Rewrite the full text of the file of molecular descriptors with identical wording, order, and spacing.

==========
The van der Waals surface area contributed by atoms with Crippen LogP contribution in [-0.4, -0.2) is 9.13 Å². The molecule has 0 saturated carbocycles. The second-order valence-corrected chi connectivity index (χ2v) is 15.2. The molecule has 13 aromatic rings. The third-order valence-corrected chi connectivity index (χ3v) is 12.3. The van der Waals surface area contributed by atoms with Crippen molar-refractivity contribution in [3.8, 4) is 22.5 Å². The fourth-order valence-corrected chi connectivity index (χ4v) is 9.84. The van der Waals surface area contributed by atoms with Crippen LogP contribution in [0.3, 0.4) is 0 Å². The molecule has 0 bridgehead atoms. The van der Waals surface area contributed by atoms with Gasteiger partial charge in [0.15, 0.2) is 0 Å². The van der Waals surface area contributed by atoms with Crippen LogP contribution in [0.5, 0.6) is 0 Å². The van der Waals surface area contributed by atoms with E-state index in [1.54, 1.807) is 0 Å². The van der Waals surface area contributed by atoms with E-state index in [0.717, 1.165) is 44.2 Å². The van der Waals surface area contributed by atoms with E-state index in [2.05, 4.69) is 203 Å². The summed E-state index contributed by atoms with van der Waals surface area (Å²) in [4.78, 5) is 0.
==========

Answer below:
The van der Waals surface area contributed by atoms with Crippen LogP contribution in [-0.4, -0.2) is 9.13 Å². The molecule has 0 saturated carbocycles. The second-order valence-corrected chi connectivity index (χ2v) is 15.2. The molecule has 13 aromatic rings. The third-order valence-corrected chi connectivity index (χ3v) is 12.3. The van der Waals surface area contributed by atoms with Crippen molar-refractivity contribution in [3.8, 4) is 22.5 Å². The fourth-order valence-corrected chi connectivity index (χ4v) is 9.84. The van der Waals surface area contributed by atoms with Crippen LogP contribution in [0.3, 0.4) is 0 Å². The molecule has 0 bridgehead atoms. The van der Waals surface area contributed by atoms with Gasteiger partial charge in [0.15, 0.2) is 0 Å². The van der Waals surface area contributed by atoms with Crippen LogP contribution in [0.5, 0.6) is 0 Å². The van der Waals surface area contributed by atoms with E-state index in [1.54, 1.807) is 0 Å². The van der Waals surface area contributed by atoms with E-state index in [0.717, 1.165) is 44.2 Å². The van der Waals surface area contributed by atoms with E-state index in [2.05, 4.69) is 203 Å². The summed E-state index contributed by atoms with van der Waals surface area (Å²) in [4.78, 5) is 0.